We Need More Black Women on Our Federal Appellate Courts

Courts Resources 02.25,21

Seven months after the death of civil rights lawyer and Supreme Court Justice Thurgood Marshall in 1993, the American Bar Association’s Commission on Racial and Ethnic Diversity in the Profession sponsored a memorial program to honor the legal giant.

At the event celebrating the life of Justice Marshall, Bernice Donald, at the time a U.S. Bankruptcy Judge in the Western District of Tennessee, spoke briefly about what Justice Marshall meant to her. “I owe my professional existence, my professional life, to him. I was one of those individuals who grew up as the child of sharecroppers in Mississippi, and it was through his work that I even dared to dream that I could one day become a lawyer and dared to have the courage to even have a career in the judiciary.”

Donald’s career as a judge was just getting started. Two years after that memorial, President Clinton nominated her to a federal district court in Tennessee after Odell Horton – the first Black federal judge in Tennessee since Reconstruction – assumed senior status (a form of semi-retirement that creates a new vacancy on the court). Six years later, President Obama appointed Donald to the Sixth Circuit. When the Senate confirmed her on September 6, 2011 by a vote of 96-2, Donald became the first Black woman to ever serve on that court.

Today, nearly a decade later, Judge Bernice Donald is still the last Black woman confirmed by the Senate to any federal appeals court – a shameful reality that persists because of Republican obstruction during Obama’s presidency and because of Donald Trump’s refusal to nominate any Black judges to the circuit courts.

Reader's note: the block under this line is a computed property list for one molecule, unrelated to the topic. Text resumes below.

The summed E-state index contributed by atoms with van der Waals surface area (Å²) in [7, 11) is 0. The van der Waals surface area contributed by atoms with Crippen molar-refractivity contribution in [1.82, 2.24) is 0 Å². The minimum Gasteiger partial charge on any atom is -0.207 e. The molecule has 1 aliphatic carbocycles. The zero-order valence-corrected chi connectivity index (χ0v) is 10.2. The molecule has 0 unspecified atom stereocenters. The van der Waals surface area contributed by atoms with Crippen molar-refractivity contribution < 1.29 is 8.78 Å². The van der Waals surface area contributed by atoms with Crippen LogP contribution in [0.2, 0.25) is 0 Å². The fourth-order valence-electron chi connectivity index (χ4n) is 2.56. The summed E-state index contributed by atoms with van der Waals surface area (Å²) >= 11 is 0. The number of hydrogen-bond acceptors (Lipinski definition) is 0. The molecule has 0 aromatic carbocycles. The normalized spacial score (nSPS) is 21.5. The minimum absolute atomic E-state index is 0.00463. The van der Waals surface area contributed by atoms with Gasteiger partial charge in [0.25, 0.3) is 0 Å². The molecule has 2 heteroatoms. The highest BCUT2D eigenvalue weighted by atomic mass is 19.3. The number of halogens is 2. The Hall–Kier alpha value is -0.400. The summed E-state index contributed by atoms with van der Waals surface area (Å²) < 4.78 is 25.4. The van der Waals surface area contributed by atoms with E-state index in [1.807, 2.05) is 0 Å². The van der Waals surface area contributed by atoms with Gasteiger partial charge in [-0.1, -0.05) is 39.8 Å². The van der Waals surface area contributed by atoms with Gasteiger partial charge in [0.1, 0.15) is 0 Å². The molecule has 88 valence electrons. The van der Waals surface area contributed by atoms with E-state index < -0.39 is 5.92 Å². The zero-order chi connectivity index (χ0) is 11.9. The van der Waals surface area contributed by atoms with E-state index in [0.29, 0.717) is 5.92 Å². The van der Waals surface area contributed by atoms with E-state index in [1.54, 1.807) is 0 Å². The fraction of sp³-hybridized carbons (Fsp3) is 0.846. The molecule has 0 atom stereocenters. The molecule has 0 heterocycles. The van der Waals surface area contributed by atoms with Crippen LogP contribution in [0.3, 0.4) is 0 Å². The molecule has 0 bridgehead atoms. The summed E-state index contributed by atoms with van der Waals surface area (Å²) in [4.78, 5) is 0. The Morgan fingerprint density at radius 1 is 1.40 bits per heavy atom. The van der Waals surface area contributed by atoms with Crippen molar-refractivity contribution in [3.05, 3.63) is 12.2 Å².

In early 2016, President Obama nominated Myra Selby and Rebecca Haywood – both Black women with impressive legal credentials who would have added important and overdue diversity to our courts. Selby would have been the first Black woman from Indiana on the Seventh Circuit and Haywood would have been the first Black woman on the Third Circuit – but Republican senators from Indiana and Pennsylvania, respectively, blocked their nominations. 

Once Trump took office, he refused to move Selby’s nomination forward and instead selected Amy Coney Barrett for that seat. He also replaced Haywood with Stephanos Bibas in what became a pattern of Trump replacing Obama’s nominees of color with white nominees. Over the course of his entire presidency, Trump’s record on judicial diversity was appalling. Of his 234 lifetime judges, more than 84 percent are white and more than 76 percent are men. Only two (not percent – two total) are Black women – who were both appointed to district court seats. Zero of his 54 circuit court judges are Black.

We need to call this what it is: an outrage for our courts and for our nation. When Trump took office, there were seven Black women serving on federal appeals courts. Three have since retired, and three of the remaining four are eligible to take senior status. Now, with President Biden set to begin making judicial nominations soon, he must prioritize restoring the diversity we’ve lost – and then advancing it even further. He has promised to nominate the first  Black woman to the U.S. Supreme Court. President Biden must keep this promise, and do more to enrich all of our courts by nominating more Black women to serve in these lifetime appointments. 

In 2021 and beyond, this administration must nominate for federal judgeships individuals who have a demonstrated commitment to civil and human rights, are fair-minded, possess a progressive vision of the law and Constitution, and are reflective and representative of the vast and rich diversity of our country – and that includes nominating Black women to the bench.

Because let’s be clear: Nearly a decade after Judge Bernice Donald’s historic confirmation, it is past time for the president to nominate – and for the Senate to confirm – more Black women. Our rights shouldn’t have to wait any longer.